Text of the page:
Two similar 20th century examples include downtown Detroit and Johannesburg, South Africa. Both cities experienced shifting economies and racial strife downtown, after which major companies moved offices from downtown skyscrapers to other locations. They left for the outskirts of their respective cities or even to completely different regions. Many of Detroit's skyscrapers were abandoned or nearly abandoned for decades. (However, these things move in cycles, and some of those buildings are being redeveloped and occupied.)
Abandoned buildings--the David Broderick Tower looms behind the David Whitney Building in downtown Detroit. (Courtesy of Zachery Fein)
This could happen in Chicago, but Crisman says central financial districts like the Loop tend to make minor migrations over long periods of time. North Michigan Avenue and the East Loop (the area north of Maggie Daley Park), are offshoots of the original Loop. But a big downtown like Chicago's almost never just vanishes unless something really traumatic happens.
In 2166, Chicago’s Loop is denser, more populous and more popular than ever, with apartments, offices, art, entertainment and parks sustaining an ever-increasing demand for home and office space in the Loop. To accommodate the demand (and make money), developers have filled all the available space with megatall buildings. The land the Willis Tower sits on is now so valuable that developers tear down the building to make space for a new, megatall building.
Author and illustrator David Macaulay writes books that explain architecture, cities and technology. He says Bill Muscat’s question for Curious City is an interesting one.
If it sounds incredible, that may be because in 2016 the Willis Tower has been the tallest structure in Chicago for 42 years. Two generations have grown up knowing it to be the tallest building in the city. For its first 20 years, it was even the tallest building in the world. Now, it doesn’t even crack the top ten.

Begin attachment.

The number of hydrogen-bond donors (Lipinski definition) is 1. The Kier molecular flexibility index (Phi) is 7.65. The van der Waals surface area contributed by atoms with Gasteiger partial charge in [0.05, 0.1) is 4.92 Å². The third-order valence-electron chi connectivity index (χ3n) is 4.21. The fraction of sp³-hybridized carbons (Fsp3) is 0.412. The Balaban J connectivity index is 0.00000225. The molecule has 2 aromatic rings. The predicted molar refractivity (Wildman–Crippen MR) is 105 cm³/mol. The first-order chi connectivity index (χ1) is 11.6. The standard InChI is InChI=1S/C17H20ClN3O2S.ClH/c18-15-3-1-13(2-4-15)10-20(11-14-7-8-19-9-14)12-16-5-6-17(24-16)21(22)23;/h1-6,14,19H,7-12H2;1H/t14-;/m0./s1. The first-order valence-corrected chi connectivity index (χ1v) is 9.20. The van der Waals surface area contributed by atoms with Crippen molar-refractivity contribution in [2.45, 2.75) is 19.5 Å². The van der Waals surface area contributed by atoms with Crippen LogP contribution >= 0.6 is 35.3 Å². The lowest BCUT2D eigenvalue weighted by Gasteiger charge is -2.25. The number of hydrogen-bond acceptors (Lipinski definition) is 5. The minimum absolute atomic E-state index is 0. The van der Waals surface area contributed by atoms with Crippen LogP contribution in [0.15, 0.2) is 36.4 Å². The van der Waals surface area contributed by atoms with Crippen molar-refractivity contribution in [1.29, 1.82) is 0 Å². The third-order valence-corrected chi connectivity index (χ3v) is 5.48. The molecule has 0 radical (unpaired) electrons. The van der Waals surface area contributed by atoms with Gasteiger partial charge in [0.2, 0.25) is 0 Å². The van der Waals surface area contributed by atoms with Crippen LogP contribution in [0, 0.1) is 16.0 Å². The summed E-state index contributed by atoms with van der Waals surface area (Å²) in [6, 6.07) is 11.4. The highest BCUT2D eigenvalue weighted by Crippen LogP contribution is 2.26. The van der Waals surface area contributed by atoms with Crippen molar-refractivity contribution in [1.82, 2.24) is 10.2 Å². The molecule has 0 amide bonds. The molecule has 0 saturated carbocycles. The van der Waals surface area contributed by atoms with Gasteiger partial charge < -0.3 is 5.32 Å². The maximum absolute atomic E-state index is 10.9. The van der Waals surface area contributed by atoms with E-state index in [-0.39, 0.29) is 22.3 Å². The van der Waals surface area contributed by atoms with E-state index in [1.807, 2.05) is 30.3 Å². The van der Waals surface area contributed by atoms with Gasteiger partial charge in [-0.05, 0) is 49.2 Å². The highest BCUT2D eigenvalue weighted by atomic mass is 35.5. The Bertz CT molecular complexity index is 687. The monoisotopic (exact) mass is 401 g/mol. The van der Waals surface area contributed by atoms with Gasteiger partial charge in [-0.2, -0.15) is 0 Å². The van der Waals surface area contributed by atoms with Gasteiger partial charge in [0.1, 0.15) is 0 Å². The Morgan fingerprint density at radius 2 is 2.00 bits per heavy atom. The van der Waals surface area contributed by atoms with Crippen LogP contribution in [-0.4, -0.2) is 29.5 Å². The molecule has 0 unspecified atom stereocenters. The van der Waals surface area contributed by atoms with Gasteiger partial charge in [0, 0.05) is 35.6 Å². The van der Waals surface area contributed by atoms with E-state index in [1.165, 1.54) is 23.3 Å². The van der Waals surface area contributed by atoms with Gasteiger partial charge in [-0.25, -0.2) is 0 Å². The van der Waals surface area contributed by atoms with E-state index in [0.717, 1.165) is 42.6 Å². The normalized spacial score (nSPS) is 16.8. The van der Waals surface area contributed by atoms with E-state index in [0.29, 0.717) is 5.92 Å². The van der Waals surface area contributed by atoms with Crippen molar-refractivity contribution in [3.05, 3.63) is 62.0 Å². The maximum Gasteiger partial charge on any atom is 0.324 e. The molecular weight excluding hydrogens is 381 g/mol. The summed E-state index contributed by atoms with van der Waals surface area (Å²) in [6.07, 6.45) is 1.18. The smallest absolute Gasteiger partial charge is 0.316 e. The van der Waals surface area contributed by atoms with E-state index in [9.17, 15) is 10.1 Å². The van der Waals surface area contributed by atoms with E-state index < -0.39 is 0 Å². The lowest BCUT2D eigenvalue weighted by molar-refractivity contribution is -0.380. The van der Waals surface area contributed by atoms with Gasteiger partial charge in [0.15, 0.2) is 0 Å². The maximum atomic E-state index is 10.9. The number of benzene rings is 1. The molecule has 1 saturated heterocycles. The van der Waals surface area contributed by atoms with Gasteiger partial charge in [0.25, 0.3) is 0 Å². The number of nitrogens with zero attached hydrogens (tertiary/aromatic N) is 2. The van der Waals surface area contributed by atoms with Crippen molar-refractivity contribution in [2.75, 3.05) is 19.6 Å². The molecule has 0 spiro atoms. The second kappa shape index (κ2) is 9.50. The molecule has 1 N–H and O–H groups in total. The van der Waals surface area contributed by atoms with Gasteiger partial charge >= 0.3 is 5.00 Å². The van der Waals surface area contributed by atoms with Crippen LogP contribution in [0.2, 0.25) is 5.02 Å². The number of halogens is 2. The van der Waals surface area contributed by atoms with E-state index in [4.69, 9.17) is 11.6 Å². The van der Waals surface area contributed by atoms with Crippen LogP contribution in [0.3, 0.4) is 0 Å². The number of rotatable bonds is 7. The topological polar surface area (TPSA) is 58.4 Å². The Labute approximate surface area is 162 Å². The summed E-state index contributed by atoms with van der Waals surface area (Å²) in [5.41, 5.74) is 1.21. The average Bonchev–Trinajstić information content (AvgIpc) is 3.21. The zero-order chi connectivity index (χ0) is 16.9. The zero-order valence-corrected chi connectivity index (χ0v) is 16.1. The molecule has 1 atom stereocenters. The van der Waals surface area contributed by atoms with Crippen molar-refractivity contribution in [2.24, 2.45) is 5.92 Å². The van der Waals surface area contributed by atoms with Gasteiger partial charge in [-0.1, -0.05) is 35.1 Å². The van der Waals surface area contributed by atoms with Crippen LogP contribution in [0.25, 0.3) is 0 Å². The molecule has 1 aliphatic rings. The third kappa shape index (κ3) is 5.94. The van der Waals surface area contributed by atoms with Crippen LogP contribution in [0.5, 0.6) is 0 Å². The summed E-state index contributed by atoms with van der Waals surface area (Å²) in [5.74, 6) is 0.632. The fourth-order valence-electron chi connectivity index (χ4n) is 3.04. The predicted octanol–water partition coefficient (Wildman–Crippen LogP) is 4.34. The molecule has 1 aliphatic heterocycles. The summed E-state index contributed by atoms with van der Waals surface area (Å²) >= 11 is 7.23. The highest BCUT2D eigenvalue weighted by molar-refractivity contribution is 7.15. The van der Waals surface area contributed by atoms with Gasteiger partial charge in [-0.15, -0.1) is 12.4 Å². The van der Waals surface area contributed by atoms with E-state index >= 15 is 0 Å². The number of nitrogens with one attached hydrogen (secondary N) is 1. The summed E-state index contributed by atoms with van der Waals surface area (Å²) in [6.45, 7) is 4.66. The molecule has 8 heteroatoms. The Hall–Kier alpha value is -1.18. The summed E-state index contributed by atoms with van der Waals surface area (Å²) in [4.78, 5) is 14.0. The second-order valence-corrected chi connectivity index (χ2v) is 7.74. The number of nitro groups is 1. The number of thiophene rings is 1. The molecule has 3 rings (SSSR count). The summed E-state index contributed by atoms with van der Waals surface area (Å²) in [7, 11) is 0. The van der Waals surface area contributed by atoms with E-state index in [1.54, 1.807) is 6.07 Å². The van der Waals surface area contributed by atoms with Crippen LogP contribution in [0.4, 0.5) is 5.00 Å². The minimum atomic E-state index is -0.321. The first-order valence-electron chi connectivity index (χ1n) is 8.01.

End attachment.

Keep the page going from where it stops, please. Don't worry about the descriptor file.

This is familiar territory for a Chicago architecture. Take the Board of Trade Building, for example. In the 1930s, it was a symbol of towering verticality at 600 feet. By 1965, it was no longer Chicago’s tallest, and only 9 years after that, it was dwarfed by the nearby Willis Tower. You can look down on the Board of Trade Building from the Willis Tower today, and despite its respectable 600 feet of height, and gleaming statue of Ceres, it looks dinky.
Think this scenario of a puny Willis Tower being demolished sounds far-fetched? Consider that Saudi Arabia’s Jeddah Tower, when complete in 2019, will be about twice the height of the Willis Tower. Architects agree there is no theoretical limit to the height of a skyscraper, and if we can build a 3,281 foot building today, think about what we might be able to accomplish in 2166. Maybe, somebody will get around to fulfilling Frank Lloyd Wright’s vision of The Illinois, a mile-high skyscraper.